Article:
Monday, May 13, 2013

Boise Basin Mining Has Heated Up, Prospects Look Great

On May 13, 1863, the Golden Age in Lewiston reported the experiences of one “W. Miller,” who had “ just returned from the Boise mines, having been only seven days from Placerville.”

The item does not indicate what business Miller, who was said to be from Orofino, conducted in the Boise Basin. However, the traveler did find that the supply situation had eased considerably: “He reports provisions of all descriptions in abundant, and at low prices for that country. He met several trains also on their way to the mines.”

The Age went on, “He says that the distance from Lewiston to Placerville is a great deal less than from Walla Walla, by the old traveled road. … He met seven Frenchmen who had gone in from Lewiston in the short space of 8 days. They reported an immense number of men and pack trains right behind them.”

The mining itself was going well: “Mr. Miller is under the impression that there are from 8,000 to 10,000 people in that country, and he says it is the finest country he ever saw, taking all its advantages into consideration.” In fact, he claimed, “that country, in its mining capacities, will astonish the world in a few years.”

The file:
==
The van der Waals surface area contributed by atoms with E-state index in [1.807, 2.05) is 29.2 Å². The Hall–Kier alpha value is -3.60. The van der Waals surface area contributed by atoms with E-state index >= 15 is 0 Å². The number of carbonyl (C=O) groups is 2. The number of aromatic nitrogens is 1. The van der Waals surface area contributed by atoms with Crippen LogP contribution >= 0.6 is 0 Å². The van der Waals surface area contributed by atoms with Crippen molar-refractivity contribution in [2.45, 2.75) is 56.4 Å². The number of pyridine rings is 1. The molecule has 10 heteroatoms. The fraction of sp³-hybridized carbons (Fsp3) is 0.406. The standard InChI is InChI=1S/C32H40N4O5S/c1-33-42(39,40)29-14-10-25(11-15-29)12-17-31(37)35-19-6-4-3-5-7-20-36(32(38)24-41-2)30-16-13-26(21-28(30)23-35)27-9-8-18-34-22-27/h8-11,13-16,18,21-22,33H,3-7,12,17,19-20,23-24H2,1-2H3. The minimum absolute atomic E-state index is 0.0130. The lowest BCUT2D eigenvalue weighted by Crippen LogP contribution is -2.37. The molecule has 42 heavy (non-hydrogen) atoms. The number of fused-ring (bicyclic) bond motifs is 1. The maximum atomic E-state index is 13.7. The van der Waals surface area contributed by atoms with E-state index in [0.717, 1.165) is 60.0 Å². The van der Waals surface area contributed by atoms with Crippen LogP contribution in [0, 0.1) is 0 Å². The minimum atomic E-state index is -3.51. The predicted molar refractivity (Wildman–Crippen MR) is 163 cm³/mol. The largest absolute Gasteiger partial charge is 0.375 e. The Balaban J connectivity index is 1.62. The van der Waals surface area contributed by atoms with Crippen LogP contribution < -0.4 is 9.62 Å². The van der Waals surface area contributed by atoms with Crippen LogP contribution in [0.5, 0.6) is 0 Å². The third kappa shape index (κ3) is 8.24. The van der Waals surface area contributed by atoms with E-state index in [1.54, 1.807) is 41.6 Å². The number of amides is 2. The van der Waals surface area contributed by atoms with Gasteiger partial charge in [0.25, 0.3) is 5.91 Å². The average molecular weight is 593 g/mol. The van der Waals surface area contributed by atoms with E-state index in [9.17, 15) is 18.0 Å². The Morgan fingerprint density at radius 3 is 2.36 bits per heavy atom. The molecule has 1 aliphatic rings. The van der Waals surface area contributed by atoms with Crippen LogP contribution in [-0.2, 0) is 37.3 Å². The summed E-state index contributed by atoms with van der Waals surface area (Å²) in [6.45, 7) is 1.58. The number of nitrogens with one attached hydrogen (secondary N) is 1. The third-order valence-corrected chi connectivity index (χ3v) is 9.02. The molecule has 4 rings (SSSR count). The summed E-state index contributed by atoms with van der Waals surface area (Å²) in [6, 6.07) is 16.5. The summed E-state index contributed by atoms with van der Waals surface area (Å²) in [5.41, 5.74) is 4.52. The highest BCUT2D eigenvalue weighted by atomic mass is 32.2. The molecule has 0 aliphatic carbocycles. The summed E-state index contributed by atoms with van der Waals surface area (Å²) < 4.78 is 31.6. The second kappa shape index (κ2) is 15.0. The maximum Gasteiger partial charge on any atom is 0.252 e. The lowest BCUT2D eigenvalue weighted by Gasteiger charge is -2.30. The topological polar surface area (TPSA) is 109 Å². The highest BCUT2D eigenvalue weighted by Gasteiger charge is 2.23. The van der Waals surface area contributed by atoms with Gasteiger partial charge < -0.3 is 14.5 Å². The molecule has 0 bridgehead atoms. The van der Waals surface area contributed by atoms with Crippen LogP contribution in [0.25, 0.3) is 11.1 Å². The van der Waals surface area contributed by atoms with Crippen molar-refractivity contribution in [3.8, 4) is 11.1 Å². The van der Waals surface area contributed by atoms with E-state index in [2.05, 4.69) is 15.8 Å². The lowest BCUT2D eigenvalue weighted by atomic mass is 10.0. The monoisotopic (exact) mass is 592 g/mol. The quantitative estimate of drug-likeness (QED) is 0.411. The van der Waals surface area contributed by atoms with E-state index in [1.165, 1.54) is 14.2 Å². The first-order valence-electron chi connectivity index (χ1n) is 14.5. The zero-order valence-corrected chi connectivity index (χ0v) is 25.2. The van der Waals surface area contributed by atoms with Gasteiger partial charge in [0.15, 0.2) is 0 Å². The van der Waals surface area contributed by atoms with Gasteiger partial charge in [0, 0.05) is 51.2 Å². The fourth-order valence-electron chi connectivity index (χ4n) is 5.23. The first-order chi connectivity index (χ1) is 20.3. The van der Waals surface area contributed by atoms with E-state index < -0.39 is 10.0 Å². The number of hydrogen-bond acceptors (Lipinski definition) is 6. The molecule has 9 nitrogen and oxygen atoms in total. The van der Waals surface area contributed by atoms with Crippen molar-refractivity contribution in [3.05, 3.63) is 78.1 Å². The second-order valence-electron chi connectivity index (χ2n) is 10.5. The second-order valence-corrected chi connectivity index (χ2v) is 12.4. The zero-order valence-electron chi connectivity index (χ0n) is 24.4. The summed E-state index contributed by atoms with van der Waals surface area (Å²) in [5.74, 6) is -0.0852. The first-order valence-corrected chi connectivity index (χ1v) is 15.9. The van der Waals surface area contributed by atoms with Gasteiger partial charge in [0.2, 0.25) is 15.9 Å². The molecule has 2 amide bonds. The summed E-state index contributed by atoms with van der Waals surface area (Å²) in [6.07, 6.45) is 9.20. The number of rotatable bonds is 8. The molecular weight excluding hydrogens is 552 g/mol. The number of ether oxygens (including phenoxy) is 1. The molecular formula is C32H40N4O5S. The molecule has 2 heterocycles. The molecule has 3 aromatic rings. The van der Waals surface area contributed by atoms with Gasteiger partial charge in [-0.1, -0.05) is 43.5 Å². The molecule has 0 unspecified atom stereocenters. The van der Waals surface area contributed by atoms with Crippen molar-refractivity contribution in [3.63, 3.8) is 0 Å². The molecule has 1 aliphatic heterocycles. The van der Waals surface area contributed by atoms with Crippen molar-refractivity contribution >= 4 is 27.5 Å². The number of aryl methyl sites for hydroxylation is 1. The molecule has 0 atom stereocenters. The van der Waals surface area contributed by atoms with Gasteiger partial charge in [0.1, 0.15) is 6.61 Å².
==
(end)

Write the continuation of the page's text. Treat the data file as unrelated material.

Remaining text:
Miller noted that “They are mining over a space of 35 miles, and the miners seem perfectly satisfied. They have under consideration the project of constructing a ditch or turning the Payette river, so as to furnish water in all the ravines in the vicinity of Placerville.”

That latter point recalls the issue raised back on March 9th: The lack of a reliable water supply for the summer season along Grimes Creek. Over time, miners would develop elaborate systems of ditches and flumes. But that did not hold prospectors back in the meantime: “Miners are at work right in the timber among the largest pines; some of them obtain remarkable prospects.”
Placer Mining Flume System. Library of Congress.

The article concluded: “In his opinion, the country is full of quartz, of various kinds. He noticed one vein or lode of quartz that was pure white, which was very rich; also others of lead, red and black, that were filled with gold. New discoveries are daily made, and people are flocking in[to] the country in large numbers.”

References: “From the Boise River Mining Country,” Evening Bulletin, San Francisco (May 25, 1863).
Merle W. Wells, Gold Camps & Silver Cities: Nineteenth Century Mining in Central and Southern Idaho, 2nd Edition,  Bulletin 22, Idaho Department of Lands, Bureau of Mines and Geology, Moscow, Idaho (1983).

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